Editor’s note: This article was originally published March 22, 2023. This update reflects new content added on May 17, including a guide for employers on best practices in engaging older workers in the workforce.
Older workers are critical to our nation’s labor force. In April, nearly 25% of all U.S. workers – 37.2 million – were over the age of 55. Six out of 10 (61%) of those workers were women of color.
Since the seismic economic shock initiated by COVID in March 2020, our workforce has regained many workers forced out of work by shut-down triggered layoffs. Employers have added 3,302,000 jobs to their payrolls over the past three years, but older adults are still struggling to get back into the workforce in meaningful, good-paying jobs.
One in five of the long-term unemployed – people looking for work for six months of longer – are over the age of 55, according to the latest BLS statistics.
Sixty-one (61%) of older workers say they believe they’ve been denied a job because of their age, while 25% of Black and Hispanic workers report being discriminated against in the workplace.
At many turns, ageism, racism, sexism, and an overall lack of access to upskilling programs are coming together to create barriers to economic opportunity for older workers.
These workers and job seekers are being overlooked and sidelined.
So, what does it take to ensure that older workers have equal access to the training and skills they need to thrive in today’s workforce?
CWI Labs and WorkingNation take an in-depth look at that question in our digital magazine Overlooked and Sidelined: Workers at the Intersection of Age, Race, and Gender.
“The exclusion of older Americans from opportunities for good, life-sustaining jobs within the workforce is not only a moral and an economic issue, it is one of the most important civil rights issues of our time,” write Gary Officer, founder and CEO of CWI Labs, and Art Bilger, founder and CEO of WorkingNation, in a joint letter introducing the magazine.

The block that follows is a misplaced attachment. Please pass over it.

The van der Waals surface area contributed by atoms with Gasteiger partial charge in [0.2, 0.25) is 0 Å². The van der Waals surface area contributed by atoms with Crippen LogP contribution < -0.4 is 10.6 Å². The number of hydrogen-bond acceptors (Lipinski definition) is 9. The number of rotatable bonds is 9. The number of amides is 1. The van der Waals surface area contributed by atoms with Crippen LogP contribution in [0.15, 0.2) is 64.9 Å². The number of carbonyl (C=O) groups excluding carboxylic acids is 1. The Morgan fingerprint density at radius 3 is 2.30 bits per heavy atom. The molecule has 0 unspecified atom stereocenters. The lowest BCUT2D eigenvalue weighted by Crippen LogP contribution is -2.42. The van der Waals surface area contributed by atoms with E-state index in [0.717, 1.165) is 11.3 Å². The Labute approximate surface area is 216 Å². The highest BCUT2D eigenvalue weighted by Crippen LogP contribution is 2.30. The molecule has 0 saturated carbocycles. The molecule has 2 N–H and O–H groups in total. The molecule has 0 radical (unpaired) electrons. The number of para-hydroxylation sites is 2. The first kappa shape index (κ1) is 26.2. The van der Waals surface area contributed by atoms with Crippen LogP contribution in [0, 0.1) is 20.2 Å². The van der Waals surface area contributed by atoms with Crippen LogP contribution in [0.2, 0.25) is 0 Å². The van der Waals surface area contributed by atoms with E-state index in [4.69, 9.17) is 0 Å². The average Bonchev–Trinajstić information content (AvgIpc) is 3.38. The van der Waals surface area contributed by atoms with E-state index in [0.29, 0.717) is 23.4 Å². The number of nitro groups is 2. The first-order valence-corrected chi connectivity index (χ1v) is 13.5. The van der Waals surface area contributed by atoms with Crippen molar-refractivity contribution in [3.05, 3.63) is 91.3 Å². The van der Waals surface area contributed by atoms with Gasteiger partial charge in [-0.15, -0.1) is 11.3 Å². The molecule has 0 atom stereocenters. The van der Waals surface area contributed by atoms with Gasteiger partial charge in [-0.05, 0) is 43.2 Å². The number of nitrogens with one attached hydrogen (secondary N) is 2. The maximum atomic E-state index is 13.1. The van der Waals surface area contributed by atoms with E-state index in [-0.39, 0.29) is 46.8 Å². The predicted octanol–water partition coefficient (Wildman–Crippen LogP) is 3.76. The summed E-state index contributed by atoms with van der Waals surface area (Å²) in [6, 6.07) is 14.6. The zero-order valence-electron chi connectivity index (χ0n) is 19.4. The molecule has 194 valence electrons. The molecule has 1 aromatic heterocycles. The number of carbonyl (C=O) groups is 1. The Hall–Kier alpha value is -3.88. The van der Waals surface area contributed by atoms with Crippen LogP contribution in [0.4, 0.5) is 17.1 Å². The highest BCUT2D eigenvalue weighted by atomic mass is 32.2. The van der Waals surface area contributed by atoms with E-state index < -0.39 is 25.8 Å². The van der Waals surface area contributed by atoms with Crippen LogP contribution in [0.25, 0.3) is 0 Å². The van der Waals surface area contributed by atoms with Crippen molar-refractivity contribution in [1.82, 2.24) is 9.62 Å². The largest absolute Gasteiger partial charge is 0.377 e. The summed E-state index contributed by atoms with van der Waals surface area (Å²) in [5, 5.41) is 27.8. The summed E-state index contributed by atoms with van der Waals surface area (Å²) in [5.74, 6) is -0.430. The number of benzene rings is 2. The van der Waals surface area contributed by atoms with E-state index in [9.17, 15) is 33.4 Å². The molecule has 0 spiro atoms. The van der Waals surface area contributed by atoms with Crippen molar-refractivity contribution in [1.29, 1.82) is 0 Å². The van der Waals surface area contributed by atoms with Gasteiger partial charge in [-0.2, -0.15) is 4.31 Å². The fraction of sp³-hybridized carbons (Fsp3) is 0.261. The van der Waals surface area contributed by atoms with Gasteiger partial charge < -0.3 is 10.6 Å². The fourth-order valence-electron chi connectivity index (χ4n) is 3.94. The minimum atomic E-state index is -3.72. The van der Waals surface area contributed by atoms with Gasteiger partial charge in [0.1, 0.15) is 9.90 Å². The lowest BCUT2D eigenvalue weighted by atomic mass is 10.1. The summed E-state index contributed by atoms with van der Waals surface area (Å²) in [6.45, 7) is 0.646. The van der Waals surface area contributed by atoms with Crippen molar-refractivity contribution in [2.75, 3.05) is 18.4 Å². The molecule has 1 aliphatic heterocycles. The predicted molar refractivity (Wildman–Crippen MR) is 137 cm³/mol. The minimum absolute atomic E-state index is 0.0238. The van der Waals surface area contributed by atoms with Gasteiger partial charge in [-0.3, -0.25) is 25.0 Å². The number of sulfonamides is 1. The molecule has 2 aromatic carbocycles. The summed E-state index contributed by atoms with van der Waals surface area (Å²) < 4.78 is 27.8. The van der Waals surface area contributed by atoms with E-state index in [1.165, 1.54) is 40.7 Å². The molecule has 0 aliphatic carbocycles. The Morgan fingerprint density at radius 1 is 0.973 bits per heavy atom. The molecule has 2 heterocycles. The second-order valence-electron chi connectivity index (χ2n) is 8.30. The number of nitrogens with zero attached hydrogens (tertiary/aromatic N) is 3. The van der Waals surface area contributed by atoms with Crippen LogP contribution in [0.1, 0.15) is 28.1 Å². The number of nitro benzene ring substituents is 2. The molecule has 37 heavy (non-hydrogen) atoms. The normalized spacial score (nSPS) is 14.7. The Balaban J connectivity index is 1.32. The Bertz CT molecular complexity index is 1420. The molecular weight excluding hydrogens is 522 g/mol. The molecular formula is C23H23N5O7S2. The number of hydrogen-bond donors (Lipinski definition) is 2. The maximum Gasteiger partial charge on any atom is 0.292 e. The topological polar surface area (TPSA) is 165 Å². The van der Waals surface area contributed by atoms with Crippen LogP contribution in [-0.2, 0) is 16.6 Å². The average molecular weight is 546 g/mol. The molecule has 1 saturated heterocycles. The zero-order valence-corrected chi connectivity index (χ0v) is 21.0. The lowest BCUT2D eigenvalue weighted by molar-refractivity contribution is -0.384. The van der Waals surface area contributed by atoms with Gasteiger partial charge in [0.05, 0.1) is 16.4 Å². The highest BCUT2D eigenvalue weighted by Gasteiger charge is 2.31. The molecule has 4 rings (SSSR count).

“This year, absorbing older workers back into the workforce will require a fundamental re-evaluation of our workforce priorities and a willingness to embrace the many talents – and skills – embedded within this segment of the workforce, as well as a continuing acknowledgement in hiring practices that age is just a number,” the letter continues.
Overlooked and Sideline outlines the state of the older worker in post-pandemic America, examining some of the issues that have created the barriers to employment. We also celebrate the attributes an older worker brings to the job.
We also look at solutions, including programs and initiatives that are making a difference to older workers today. The multimedia magazine features interviews with Jane Oates, president of WorkingNation, and Angela Beddoe, publisher and editor-in-chief of HERLIFE magazine, as well as the chair of the CWI Labs.
May is Older Americans Month. We take this opportunity to share with you a new guide – Age is Now a Strategic Imperative: An Employers Guide to Engaging Older Workers from the Encore Network – which summarizes the policies and practices that age-friendly employers are implementing and the resulting benefits.
Changing the Narrative – a NextFifty Initiative campaign – has used the month of May as a time to address ending ageism in society. This year, the theme is “Aging Unbound.” To share the message of how work, health, culture, and society, as a whole, could be impacted with an end to ageism, the organization has created a series of short videos, which you can watch in the magazine.
You can also watch panels from the Equity Summit 2022 in Washington, DC, late last year. You’ll hear from Mark Morial of the Urban League, Ramsey Alwin of the National Council on Aging, David Kim of the National Asian Pacific Center on Aging, Paul Irving of the Milken Institute, and many others.
We invite you to read, listen, and watch Overlooked and Sidelined here and we encourage you to share it with your network.